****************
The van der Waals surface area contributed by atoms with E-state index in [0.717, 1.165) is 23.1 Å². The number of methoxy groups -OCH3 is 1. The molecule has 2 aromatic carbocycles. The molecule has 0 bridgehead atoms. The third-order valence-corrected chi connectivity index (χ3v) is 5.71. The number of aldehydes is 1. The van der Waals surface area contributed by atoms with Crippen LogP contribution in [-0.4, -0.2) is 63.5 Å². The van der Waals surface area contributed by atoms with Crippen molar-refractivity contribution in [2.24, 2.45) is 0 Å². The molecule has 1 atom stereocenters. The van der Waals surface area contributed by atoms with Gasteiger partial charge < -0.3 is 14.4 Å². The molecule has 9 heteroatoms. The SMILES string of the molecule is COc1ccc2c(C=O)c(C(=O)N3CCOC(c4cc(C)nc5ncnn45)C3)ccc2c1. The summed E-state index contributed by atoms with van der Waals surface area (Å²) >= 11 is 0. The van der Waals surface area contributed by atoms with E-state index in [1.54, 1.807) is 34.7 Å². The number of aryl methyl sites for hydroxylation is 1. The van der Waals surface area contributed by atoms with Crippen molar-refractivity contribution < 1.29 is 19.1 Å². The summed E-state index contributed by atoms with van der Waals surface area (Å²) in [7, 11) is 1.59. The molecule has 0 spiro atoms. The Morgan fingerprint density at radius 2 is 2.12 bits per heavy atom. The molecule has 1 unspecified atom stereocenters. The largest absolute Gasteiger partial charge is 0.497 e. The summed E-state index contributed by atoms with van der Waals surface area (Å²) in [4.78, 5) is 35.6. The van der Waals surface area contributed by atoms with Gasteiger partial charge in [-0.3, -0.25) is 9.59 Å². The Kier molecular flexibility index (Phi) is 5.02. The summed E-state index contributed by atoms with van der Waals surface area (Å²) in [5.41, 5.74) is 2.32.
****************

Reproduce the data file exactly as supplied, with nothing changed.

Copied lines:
The van der Waals surface area contributed by atoms with E-state index in [0.717, 1.165) is 23.1 Å². The number of methoxy groups -OCH3 is 1. The molecule has 2 aromatic carbocycles. The molecule has 0 bridgehead atoms. The third-order valence-corrected chi connectivity index (χ3v) is 5.71. The number of aldehydes is 1. The van der Waals surface area contributed by atoms with Crippen LogP contribution in [-0.4, -0.2) is 63.5 Å². The van der Waals surface area contributed by atoms with Crippen molar-refractivity contribution in [2.24, 2.45) is 0 Å². The molecule has 1 atom stereocenters. The van der Waals surface area contributed by atoms with Gasteiger partial charge < -0.3 is 14.4 Å². The molecule has 9 heteroatoms. The SMILES string of the molecule is COc1ccc2c(C=O)c(C(=O)N3CCOC(c4cc(C)nc5ncnn45)C3)ccc2c1. The summed E-state index contributed by atoms with van der Waals surface area (Å²) >= 11 is 0. The van der Waals surface area contributed by atoms with E-state index in [1.54, 1.807) is 34.7 Å². The number of aryl methyl sites for hydroxylation is 1. The van der Waals surface area contributed by atoms with Crippen molar-refractivity contribution < 1.29 is 19.1 Å². The summed E-state index contributed by atoms with van der Waals surface area (Å²) in [7, 11) is 1.59. The molecule has 0 spiro atoms. The Morgan fingerprint density at radius 2 is 2.12 bits per heavy atom. The molecule has 1 unspecified atom stereocenters. The largest absolute Gasteiger partial charge is 0.497 e. The summed E-state index contributed by atoms with van der Waals surface area (Å²) in [4.78, 5) is 35.6. The van der Waals surface area contributed by atoms with Gasteiger partial charge in [-0.3, -0.25) is 9.59 Å². The Kier molecular flexibility index (Phi) is 5.02. The summed E-state index contributed by atoms with van der Waals surface area (Å²) in [5.41, 5.74) is 2.32.